By 1874, Monet’s financial and professional status had substantially improved. From the increasing sales of his paintings, he was able to rent a house in the Parisian suburb of Argenteuil, where he resided for some 7 years. Renoir visited frequently, continuing his more than a decade long friendship with Monet. While another regular guest was Edouard Manet (1832-1883), who although never officially an Impressionist, had inspired Monet with his groundbreaking artistic innovations.
Manet respected his host’s talent, but his estimate of Renoir’s abilities was decidedly less complimentary. For according to Monet’s 1924 recollection of their joint painting session one summer afternoon,
Manet, thrilled by the color and the light undertook an outdoor painting of figures under trees. During the sitting, Renoir arrived….He asked me for palette, brush, and canvas, and there he was, painting alongside Manet….then Manet made a face, passed discreetly near me, and whispered in my ear about Renoir: “He has no talent that boy! Since you are his friend, tell him to give up painting!”
Fortunately for posterity, Renoir did not overhear Manet’s assessment. Which interpretation of Monet’s wife and son do you prefer? Renoir’s Madame Monet and Her Son in Their Garden at Argenteuil, presently at the National Gallery of Art in Washington, D.C., provides us with a close-up perspective, plus a rooster too. He actually created several portraits of Camille during her short life of 32 years, often capturing the freshness and vitality of her beauty. Yet, here do her eyes appear tired?
Whereas Manet in the Metropolitan Museum’s The Monet Family in the Their Garden at Argenteuil, depicts the family at a distance, adding the artist-gardener Monet watering his precious flowers (as well as including a few wandering chickens). However, both Manet and Renoir immoralize the Monets, using rapid, energetic brushwork combined with vibrant color and light. Were they competing with each other, particularly Manet who was just starting to paint in the Impressionist style that Renoir had mastered? For despite his derogatory remark, the older painter already owned a canvas by his younger rival.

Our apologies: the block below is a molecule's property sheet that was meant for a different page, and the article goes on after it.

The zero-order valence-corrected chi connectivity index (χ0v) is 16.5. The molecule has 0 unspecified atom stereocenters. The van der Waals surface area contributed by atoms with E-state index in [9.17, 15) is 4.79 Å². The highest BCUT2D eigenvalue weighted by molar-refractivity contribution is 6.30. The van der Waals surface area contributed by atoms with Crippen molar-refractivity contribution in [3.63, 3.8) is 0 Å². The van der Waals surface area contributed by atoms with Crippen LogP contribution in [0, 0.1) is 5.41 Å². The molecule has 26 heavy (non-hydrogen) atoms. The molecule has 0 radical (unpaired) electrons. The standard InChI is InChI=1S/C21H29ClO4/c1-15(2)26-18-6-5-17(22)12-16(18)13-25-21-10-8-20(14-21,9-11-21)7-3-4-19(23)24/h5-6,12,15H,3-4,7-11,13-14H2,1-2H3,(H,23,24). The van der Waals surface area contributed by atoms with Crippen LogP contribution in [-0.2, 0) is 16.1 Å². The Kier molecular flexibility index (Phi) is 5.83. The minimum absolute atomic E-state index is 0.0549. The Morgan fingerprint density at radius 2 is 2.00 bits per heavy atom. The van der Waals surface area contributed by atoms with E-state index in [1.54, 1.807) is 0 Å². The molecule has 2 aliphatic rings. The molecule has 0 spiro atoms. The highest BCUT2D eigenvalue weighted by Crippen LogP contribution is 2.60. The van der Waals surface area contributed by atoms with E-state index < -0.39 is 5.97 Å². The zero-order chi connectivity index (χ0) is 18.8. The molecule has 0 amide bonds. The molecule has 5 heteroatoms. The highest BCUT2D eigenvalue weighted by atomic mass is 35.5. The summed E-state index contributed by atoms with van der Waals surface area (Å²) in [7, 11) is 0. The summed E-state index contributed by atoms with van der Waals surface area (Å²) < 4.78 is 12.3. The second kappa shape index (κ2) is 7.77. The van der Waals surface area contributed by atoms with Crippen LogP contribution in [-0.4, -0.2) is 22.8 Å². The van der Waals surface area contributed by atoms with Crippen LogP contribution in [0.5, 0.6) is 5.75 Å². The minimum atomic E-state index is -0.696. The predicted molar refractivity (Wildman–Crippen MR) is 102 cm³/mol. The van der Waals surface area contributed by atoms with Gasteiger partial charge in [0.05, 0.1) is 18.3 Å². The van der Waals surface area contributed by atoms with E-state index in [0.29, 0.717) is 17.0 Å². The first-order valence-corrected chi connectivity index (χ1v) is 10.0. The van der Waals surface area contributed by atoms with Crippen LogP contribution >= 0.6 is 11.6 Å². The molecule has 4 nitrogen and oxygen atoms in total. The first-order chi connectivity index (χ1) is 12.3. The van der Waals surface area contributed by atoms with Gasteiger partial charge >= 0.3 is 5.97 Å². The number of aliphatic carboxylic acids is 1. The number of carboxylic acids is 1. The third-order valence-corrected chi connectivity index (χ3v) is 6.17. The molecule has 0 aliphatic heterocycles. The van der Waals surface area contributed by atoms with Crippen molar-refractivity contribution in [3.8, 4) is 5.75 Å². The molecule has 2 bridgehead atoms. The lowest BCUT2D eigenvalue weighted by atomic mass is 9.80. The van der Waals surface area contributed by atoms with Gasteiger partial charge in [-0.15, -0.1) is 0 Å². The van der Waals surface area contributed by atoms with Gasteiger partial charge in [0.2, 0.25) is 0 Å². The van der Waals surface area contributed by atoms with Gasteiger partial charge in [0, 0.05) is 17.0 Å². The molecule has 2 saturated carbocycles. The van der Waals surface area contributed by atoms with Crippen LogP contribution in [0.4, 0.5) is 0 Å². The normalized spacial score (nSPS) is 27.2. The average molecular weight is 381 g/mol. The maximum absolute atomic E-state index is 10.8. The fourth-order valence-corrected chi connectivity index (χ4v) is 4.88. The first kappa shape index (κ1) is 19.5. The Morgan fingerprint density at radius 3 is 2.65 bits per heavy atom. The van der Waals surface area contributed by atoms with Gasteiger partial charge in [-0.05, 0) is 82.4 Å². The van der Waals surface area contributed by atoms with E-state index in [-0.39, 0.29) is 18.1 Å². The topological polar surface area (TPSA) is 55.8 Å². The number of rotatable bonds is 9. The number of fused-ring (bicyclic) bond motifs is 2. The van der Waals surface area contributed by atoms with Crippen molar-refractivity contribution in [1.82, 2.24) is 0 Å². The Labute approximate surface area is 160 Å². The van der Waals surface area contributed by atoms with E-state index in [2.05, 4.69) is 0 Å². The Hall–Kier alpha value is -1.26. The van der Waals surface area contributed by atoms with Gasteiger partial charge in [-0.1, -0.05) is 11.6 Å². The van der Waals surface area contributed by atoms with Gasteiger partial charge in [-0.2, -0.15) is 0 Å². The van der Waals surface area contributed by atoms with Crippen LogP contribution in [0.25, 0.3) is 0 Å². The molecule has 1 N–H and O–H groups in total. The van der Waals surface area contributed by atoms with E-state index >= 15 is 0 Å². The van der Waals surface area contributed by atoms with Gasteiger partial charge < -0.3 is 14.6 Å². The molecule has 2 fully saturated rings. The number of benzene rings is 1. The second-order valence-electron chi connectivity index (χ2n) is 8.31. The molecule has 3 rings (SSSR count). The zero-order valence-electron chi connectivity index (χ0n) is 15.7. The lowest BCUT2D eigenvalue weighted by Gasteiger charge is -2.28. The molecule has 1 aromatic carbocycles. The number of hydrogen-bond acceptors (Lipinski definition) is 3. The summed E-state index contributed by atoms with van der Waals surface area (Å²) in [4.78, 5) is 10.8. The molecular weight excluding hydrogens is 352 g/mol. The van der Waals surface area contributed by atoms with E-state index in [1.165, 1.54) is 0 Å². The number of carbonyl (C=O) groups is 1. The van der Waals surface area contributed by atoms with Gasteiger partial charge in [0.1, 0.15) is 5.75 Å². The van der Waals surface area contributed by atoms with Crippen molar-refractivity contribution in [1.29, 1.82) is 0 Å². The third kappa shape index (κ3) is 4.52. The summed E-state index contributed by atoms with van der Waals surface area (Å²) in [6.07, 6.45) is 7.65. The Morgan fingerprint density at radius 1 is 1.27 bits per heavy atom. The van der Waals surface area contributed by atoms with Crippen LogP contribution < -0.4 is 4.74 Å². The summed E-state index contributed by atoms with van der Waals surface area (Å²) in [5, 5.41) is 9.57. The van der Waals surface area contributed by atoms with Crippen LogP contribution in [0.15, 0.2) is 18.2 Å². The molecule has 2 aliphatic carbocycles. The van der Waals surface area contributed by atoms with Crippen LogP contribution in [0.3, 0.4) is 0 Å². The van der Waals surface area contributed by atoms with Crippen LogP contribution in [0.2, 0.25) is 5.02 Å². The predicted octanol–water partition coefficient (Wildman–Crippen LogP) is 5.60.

Both paintings have found homes in major art museums in the United States. Although whatever happened to Manet Painting in Monet’s Garden by Claude Monet, also created that day 140 years ago? Perhaps in thanks for Manet’s generous portrayal of Camille and Jean, Monet reciprocated with a likeness of his colleague concentrating on his subject.
Nearly a quarter of a century afterward, German artist Max Liebermann (1847-1935), a follower of Manet, purchased Manet Painting in Monet’s Garden, probably in honor of his idol. Liebermann, who was Jewish, died in 1935, leaving the painting, along with the rest of his extensive holdings to his widow. In 1943, the Nazis confiscated the work which has not been seen again. Perhaps, though, being listed on the Monument Men’s Most Wanted Works of Art might lead to its rediscovery.
COMING TOMORROW: VAN GOGH, DEGAS, AND THE HOPE OF RECOVERY
The resources for this blog include: The History of Impressionism by John Rewald, published by the Museum of Modern Art, New York, 1973; River of Light: Monet’s Impressions of the Seine by Douglas Skeggs, Alfred A. Knopf, New York, 1987; The Monuments Men website.
The above images are used solely for educational purposes.
And revitalize your everyday routines with Through an Artist’s Eyes: Learning to Live Creatively.